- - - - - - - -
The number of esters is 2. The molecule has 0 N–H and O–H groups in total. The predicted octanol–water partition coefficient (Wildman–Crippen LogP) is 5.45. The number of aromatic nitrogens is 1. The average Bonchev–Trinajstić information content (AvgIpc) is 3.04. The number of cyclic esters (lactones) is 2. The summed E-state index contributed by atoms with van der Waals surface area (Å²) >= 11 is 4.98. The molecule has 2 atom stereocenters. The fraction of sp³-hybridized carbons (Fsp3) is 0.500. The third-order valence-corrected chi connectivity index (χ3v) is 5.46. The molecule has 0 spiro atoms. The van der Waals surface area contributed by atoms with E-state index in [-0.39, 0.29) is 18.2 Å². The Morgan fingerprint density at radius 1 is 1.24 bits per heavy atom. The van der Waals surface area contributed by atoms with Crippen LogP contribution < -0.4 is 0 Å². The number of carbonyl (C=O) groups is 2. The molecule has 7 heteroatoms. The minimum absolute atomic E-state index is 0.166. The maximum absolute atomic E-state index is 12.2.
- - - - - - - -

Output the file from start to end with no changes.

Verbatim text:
The number of esters is 2. The molecule has 0 N–H and O–H groups in total. The predicted octanol–water partition coefficient (Wildman–Crippen LogP) is 5.45. The number of aromatic nitrogens is 1. The average Bonchev–Trinajstić information content (AvgIpc) is 3.04. The number of cyclic esters (lactones) is 2. The summed E-state index contributed by atoms with van der Waals surface area (Å²) >= 11 is 4.98. The molecule has 2 atom stereocenters. The fraction of sp³-hybridized carbons (Fsp3) is 0.500. The third-order valence-corrected chi connectivity index (χ3v) is 5.46. The molecule has 0 spiro atoms. The van der Waals surface area contributed by atoms with E-state index in [-0.39, 0.29) is 18.2 Å². The Morgan fingerprint density at radius 1 is 1.24 bits per heavy atom. The van der Waals surface area contributed by atoms with Crippen LogP contribution < -0.4 is 0 Å². The number of carbonyl (C=O) groups is 2. The molecule has 7 heteroatoms. The minimum absolute atomic E-state index is 0.166. The maximum absolute atomic E-state index is 12.2.